James Luken, professor of biology at Coastal Carolina University, will give a public lecture, titled "Tourists in Paradise: Making the Nature Connection in Coastal Carolina," on Thursday, Oct. 11 at 8 p.m. in the Wall Auditorium on campus. The free event is the 2007 installment of Coastal's annual Distinguished Teacher-Scholar Lecturer Series, sponsored by HTC Inc.
Luken, who earned a Ph.D. in botany from Duke University, will present his research on the universal human need to interact with nature. His talk will also address how South Carolinians can maximize their access to abundant natural environments and adopt new approaches to real estate development that achieve landscape conditions which are conducive to a high quality of life.
Luken asserts that, despite the precipitous loss of farm and forest acreage to development in the state, South Carolina still maintains a high national rating in terms of total "biological wealth." Research indicates that humans derive a whole range of health and psychological benefits from our emotional response to natural environments, according to Luken, and that the most favorable set of natural conditions includes open-forested areas with little underbrush and access to water.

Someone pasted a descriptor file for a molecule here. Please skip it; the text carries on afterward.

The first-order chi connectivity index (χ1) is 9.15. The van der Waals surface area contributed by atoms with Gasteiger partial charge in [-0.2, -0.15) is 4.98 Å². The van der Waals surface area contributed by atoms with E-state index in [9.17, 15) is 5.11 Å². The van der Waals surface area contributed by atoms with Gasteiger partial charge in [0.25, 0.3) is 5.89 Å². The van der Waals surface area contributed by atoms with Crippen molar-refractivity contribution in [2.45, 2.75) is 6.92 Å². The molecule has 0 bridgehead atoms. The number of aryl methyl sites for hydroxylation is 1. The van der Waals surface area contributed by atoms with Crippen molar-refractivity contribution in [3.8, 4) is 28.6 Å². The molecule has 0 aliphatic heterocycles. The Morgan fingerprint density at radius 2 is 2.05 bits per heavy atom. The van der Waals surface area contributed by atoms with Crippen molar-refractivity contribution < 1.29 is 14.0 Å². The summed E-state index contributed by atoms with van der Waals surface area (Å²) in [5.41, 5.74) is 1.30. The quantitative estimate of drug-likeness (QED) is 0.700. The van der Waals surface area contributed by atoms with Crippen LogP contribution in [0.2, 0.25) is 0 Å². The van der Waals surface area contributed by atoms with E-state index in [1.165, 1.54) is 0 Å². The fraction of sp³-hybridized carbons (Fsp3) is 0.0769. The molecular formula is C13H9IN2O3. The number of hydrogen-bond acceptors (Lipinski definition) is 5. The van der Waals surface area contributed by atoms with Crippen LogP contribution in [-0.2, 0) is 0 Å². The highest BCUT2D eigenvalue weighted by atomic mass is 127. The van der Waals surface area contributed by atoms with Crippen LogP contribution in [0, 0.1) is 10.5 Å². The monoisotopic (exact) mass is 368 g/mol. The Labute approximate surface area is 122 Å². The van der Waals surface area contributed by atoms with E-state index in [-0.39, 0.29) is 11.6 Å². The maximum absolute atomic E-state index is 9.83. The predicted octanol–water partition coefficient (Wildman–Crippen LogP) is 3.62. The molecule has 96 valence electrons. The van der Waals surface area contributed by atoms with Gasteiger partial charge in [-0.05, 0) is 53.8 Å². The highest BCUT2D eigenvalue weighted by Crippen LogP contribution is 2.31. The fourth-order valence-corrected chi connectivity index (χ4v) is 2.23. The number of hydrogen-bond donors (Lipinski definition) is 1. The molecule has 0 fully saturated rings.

"Modern residential development does it all wrong, however," says Luken, by clear cutting lots and then establishing "mitigation" areas between neighborhoods with dense understories of vegetation that close in rather than open up the landscape. "Mitigation and land use planning tend to separate humans and nature rather than bring them together," he says. "Development can occur in lockstep with preserving the environment if people would commit to an integrative approach to landscape and environment."
In addition, Luken believes that the nature preserves that already exist in the region could be made more accessible and could be better marketed. They could also be better used in educational programs at local schools, he says.
Prior to joining the Coastal faculty in 2001, Luken was director of the environmental science program at Northern Kentucky University, where he was named Outstanding Professor. He is the co-author, with CCU biology professor Richard Moore, of the book "101 Wild Things
Along the Grand Strand." Luken served as chair of Coastal's Department of Biology for four years and has written numerous articles on invasive species, rare plants, wetlands and environmental management.